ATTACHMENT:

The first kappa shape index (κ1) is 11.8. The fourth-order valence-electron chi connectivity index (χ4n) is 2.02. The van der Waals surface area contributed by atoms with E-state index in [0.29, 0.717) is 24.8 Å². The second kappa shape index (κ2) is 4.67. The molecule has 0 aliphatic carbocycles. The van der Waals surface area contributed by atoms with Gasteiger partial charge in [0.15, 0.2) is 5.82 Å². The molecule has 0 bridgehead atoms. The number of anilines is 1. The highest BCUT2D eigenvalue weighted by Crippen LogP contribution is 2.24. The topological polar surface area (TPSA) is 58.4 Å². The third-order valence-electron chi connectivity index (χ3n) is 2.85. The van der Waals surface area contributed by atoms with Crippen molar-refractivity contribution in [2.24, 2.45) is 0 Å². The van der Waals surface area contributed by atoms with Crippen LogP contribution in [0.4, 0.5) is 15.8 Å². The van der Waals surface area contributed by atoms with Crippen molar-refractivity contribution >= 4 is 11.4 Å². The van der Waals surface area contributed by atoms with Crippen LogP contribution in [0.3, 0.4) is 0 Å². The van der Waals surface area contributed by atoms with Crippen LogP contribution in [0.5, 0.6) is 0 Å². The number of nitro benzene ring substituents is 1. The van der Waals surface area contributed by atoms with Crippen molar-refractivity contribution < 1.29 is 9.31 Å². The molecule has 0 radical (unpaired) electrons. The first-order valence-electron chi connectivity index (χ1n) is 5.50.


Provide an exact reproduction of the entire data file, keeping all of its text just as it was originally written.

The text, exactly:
The first kappa shape index (κ1) is 11.8. The fourth-order valence-electron chi connectivity index (χ4n) is 2.02. The van der Waals surface area contributed by atoms with E-state index in [0.29, 0.717) is 24.8 Å². The second kappa shape index (κ2) is 4.67. The molecule has 0 aliphatic carbocycles. The van der Waals surface area contributed by atoms with Gasteiger partial charge in [0.15, 0.2) is 5.82 Å². The molecule has 0 bridgehead atoms. The number of anilines is 1. The highest BCUT2D eigenvalue weighted by Crippen LogP contribution is 2.24. The topological polar surface area (TPSA) is 58.4 Å². The third-order valence-electron chi connectivity index (χ3n) is 2.85. The van der Waals surface area contributed by atoms with Crippen molar-refractivity contribution in [2.24, 2.45) is 0 Å². The van der Waals surface area contributed by atoms with Crippen LogP contribution in [0.4, 0.5) is 15.8 Å². The van der Waals surface area contributed by atoms with Crippen molar-refractivity contribution >= 4 is 11.4 Å². The van der Waals surface area contributed by atoms with Crippen LogP contribution in [0.3, 0.4) is 0 Å². The van der Waals surface area contributed by atoms with Crippen LogP contribution in [0.5, 0.6) is 0 Å². The number of nitro benzene ring substituents is 1. The van der Waals surface area contributed by atoms with Crippen molar-refractivity contribution < 1.29 is 9.31 Å². The molecule has 0 radical (unpaired) electrons. The first-order valence-electron chi connectivity index (χ1n) is 5.50.